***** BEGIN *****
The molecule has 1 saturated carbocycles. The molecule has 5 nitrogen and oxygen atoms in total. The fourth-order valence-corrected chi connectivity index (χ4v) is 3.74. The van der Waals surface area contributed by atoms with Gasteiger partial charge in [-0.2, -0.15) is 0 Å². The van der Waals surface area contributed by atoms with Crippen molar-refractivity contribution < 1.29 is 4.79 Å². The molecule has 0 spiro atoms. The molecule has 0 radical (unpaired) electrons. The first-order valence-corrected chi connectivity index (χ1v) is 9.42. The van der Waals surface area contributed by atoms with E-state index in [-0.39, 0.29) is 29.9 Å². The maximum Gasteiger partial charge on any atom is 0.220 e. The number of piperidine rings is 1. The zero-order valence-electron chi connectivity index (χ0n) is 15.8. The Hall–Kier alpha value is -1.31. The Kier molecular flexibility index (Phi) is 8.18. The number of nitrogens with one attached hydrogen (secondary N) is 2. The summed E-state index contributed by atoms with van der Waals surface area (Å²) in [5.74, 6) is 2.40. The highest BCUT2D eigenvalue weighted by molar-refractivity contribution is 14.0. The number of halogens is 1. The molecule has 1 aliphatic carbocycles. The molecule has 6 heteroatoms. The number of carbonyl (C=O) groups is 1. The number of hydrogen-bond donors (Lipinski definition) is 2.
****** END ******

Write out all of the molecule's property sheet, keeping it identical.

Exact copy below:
The molecule has 1 saturated carbocycles. The molecule has 5 nitrogen and oxygen atoms in total. The fourth-order valence-corrected chi connectivity index (χ4v) is 3.74. The van der Waals surface area contributed by atoms with Gasteiger partial charge in [-0.2, -0.15) is 0 Å². The van der Waals surface area contributed by atoms with Crippen molar-refractivity contribution < 1.29 is 4.79 Å². The molecule has 0 spiro atoms. The molecule has 0 radical (unpaired) electrons. The first-order valence-corrected chi connectivity index (χ1v) is 9.42. The van der Waals surface area contributed by atoms with E-state index in [-0.39, 0.29) is 29.9 Å². The maximum Gasteiger partial charge on any atom is 0.220 e. The number of piperidine rings is 1. The zero-order valence-electron chi connectivity index (χ0n) is 15.8. The Hall–Kier alpha value is -1.31. The Kier molecular flexibility index (Phi) is 8.18. The number of nitrogens with one attached hydrogen (secondary N) is 2. The summed E-state index contributed by atoms with van der Waals surface area (Å²) in [5.74, 6) is 2.40. The highest BCUT2D eigenvalue weighted by molar-refractivity contribution is 14.0. The number of halogens is 1. The molecule has 1 aliphatic carbocycles. The molecule has 6 heteroatoms. The number of carbonyl (C=O) groups is 1. The number of hydrogen-bond donors (Lipinski definition) is 2.